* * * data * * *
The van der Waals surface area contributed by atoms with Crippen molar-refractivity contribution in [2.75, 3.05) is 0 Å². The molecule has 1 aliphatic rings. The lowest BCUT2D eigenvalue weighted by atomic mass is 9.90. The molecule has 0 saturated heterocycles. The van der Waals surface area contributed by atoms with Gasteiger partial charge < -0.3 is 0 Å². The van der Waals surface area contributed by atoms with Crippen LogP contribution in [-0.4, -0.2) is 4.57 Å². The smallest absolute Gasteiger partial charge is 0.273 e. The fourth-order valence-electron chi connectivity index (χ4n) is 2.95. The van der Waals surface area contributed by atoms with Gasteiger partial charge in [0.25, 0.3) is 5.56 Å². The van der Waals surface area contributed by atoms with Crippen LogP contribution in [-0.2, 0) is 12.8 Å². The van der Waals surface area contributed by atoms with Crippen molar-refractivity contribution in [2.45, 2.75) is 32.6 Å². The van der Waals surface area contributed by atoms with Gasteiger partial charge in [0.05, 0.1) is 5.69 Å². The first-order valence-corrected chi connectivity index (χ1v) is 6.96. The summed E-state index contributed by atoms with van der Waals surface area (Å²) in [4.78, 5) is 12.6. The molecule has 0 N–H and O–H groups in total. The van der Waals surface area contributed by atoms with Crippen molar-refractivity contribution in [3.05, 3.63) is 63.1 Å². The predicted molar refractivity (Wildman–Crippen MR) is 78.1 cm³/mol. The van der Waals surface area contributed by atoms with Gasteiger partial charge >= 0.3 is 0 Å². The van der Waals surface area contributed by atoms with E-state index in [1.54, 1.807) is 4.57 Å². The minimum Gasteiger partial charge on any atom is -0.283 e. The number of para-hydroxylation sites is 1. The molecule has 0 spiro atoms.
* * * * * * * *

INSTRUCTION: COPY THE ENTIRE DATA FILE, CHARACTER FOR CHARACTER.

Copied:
The van der Waals surface area contributed by atoms with Crippen molar-refractivity contribution in [2.75, 3.05) is 0 Å². The molecule has 1 aliphatic rings. The lowest BCUT2D eigenvalue weighted by atomic mass is 9.90. The molecule has 0 saturated heterocycles. The van der Waals surface area contributed by atoms with Gasteiger partial charge < -0.3 is 0 Å². The van der Waals surface area contributed by atoms with Crippen LogP contribution in [-0.4, -0.2) is 4.57 Å². The smallest absolute Gasteiger partial charge is 0.273 e. The fourth-order valence-electron chi connectivity index (χ4n) is 2.95. The van der Waals surface area contributed by atoms with Gasteiger partial charge in [0.25, 0.3) is 5.56 Å². The van der Waals surface area contributed by atoms with Crippen LogP contribution in [-0.2, 0) is 12.8 Å². The van der Waals surface area contributed by atoms with Crippen molar-refractivity contribution in [2.45, 2.75) is 32.6 Å². The van der Waals surface area contributed by atoms with Gasteiger partial charge in [0.05, 0.1) is 5.69 Å². The first-order valence-corrected chi connectivity index (χ1v) is 6.96. The summed E-state index contributed by atoms with van der Waals surface area (Å²) in [4.78, 5) is 12.6. The molecule has 0 N–H and O–H groups in total. The van der Waals surface area contributed by atoms with Crippen molar-refractivity contribution in [3.05, 3.63) is 63.1 Å². The predicted molar refractivity (Wildman–Crippen MR) is 78.1 cm³/mol. The van der Waals surface area contributed by atoms with Gasteiger partial charge >= 0.3 is 0 Å². The van der Waals surface area contributed by atoms with E-state index in [1.54, 1.807) is 4.57 Å². The minimum Gasteiger partial charge on any atom is -0.283 e. The number of para-hydroxylation sites is 1. The molecule has 0 spiro atoms.